Determine the initial conditions of circuits containing capacitors and inductors using capacitor rules and inductor rules (a)

Calculate the currents and voltages of a firstorder network containing a switch, and find the step response of a firstorder network containing a step source (a, m)

Calculate the currents and voltages in a circuit containing diodes using the simple constantvoltage model for the diode(s) (a, m)
By the time of Hour Exam II (after 19 lectures + review(s)), the students should be able to do all of the items listed under A, plus the following:

Determine the modes of operation of the MOSFET and calculate the voltages and currents in a MOS dc circuit, and find the power dissipated by the MOSFET (a, m)

Determine the modes of operation of the MOSFETs and find the output voltage and the drain current(s) of various simple inverter circuits for given input voltages (a, m)

Determine the modes of operation of the MOSFETs and find the output voltage and the drain current of a CMOS inverter for given input voltages (a, m)

Calculate the static power dissipated by a MOS logic circuit for given input voltages (a, m)

Determine the modes of operation of the BJT and calculate the voltages and currents in a BJT dc circuit, and find the power dissipated by the BJT (a, m)

Determine the modes of operation of the BJTs and the on/off condition of the diodes, and calculate the voltages and currents in various simple BJT/diode circuits for given input voltages (a, m)

Calculate the voltages and currents in a circuit containing ideal op amps using ideal op amp rules (a, m)
By the time of the Final Exam (25 lectures + review(s)), the student should be able to do all of the items listed under A and B, plus the following:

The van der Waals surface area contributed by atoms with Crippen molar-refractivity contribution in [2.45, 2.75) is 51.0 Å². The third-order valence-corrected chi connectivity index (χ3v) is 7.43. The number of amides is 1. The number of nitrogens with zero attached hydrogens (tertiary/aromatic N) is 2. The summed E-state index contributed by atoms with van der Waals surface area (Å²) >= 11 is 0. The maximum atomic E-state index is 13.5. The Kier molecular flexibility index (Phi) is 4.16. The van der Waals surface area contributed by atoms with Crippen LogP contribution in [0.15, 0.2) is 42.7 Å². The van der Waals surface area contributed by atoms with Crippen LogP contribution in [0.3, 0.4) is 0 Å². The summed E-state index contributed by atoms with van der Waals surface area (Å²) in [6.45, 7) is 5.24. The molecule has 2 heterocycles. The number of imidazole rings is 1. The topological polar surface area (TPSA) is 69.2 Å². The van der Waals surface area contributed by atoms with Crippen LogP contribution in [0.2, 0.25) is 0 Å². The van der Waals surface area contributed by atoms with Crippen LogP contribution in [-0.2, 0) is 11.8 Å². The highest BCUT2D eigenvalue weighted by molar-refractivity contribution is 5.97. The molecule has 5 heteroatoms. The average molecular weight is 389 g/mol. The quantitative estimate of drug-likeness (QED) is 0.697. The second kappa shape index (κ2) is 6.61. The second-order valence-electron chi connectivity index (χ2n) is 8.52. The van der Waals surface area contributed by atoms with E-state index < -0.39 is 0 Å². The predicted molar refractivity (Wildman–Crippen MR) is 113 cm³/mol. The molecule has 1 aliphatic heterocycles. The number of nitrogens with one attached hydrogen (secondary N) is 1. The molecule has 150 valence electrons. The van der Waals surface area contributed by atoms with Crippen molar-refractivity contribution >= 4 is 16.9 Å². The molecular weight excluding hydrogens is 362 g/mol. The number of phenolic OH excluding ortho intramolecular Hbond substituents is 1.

Find the phasor voltage (current) for a given sinusoidal voltage (current), and find the sinusoidal voltage (current) for given phasor voltage (current) and frequency (a)

Find the impedances of resistors, capacitors, and inductors for a given frequency (a)

Analyze a phasor circuit using Ohm’s law, KCL, KVL, reduction of series and parallel impedances, and voltage and current divisions (a)

Calculate the phasor voltages and currents in a phasor circuit by applying nodal analysis (a)

Calculate the phasor voltages and currents in a phasor circuit by applying mesh analysis (a)

Find the phasor voltages and currents in a phasor circuit containing multiple sources using superposition (a)

Apply Thevenin’s and Norton’s theorems to simplify a phasor circuit by finding the Thevenin or Norton equivalent of a twoterminal network (a)

Calculate AC steadystate power dissipated by the circuit elements in a circuit (a)

Compute the RMS value for a given voltage (current) waveform (a, m)

Determine the power factor of a twoterminal network, and find the impedance for required power factor correction (a, m)

Find the transfer function of a passive filter, determine the type of the filter, and calculate the cutoff frequencies (a, m)

Last updated: 8/22/2014
by Michael J. Haney